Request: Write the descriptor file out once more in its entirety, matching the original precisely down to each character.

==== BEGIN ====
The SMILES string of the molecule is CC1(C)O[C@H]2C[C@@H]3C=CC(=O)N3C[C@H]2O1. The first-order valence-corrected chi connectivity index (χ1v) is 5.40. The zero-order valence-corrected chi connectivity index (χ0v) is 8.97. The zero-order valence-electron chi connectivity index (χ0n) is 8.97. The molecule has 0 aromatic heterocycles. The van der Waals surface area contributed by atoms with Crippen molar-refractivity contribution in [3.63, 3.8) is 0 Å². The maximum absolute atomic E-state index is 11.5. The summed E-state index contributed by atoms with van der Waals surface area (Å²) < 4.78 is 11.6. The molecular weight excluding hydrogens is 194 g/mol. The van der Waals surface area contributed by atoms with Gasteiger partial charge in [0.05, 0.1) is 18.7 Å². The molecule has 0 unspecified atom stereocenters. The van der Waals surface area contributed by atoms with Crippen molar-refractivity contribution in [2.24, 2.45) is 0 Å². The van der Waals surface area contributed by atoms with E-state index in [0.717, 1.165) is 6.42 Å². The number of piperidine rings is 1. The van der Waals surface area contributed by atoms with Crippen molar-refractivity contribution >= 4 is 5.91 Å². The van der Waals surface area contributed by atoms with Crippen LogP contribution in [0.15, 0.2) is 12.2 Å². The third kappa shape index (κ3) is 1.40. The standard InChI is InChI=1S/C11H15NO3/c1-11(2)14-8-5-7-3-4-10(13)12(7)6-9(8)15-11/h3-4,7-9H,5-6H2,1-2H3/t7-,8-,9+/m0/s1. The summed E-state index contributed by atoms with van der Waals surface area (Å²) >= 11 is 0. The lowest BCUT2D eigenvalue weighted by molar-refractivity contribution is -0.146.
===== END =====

The SMILES string of the molecule is CC1(C)O[C@H]2C[C@@H]3C=CC(=O)N3C[C@H]2O1. The first-order valence-corrected chi connectivity index (χ1v) is 5.40. The zero-order valence-corrected chi connectivity index (χ0v) is 8.97. The zero-order valence-electron chi connectivity index (χ0n) is 8.97. The molecule has 0 aromatic heterocycles. The van der Waals surface area contributed by atoms with Crippen molar-refractivity contribution in [3.63, 3.8) is 0 Å². The maximum absolute atomic E-state index is 11.5. The summed E-state index contributed by atoms with van der Waals surface area (Å²) < 4.78 is 11.6. The molecular weight excluding hydrogens is 194 g/mol. The van der Waals surface area contributed by atoms with Gasteiger partial charge in [0.05, 0.1) is 18.7 Å². The molecule has 0 unspecified atom stereocenters. The van der Waals surface area contributed by atoms with Crippen molar-refractivity contribution in [2.24, 2.45) is 0 Å². The van der Waals surface area contributed by atoms with E-state index in [0.717, 1.165) is 6.42 Å². The number of piperidine rings is 1. The van der Waals surface area contributed by atoms with Crippen molar-refractivity contribution >= 4 is 5.91 Å². The van der Waals surface area contributed by atoms with Crippen LogP contribution in [0.15, 0.2) is 12.2 Å². The third kappa shape index (κ3) is 1.40. The standard InChI is InChI=1S/C11H15NO3/c1-11(2)14-8-5-7-3-4-10(13)12(7)6-9(8)15-11/h3-4,7-9H,5-6H2,1-2H3/t7-,8-,9+/m0/s1. The summed E-state index contributed by atoms with van der Waals surface area (Å²) >= 11 is 0. The lowest BCUT2D eigenvalue weighted by molar-refractivity contribution is -0.146.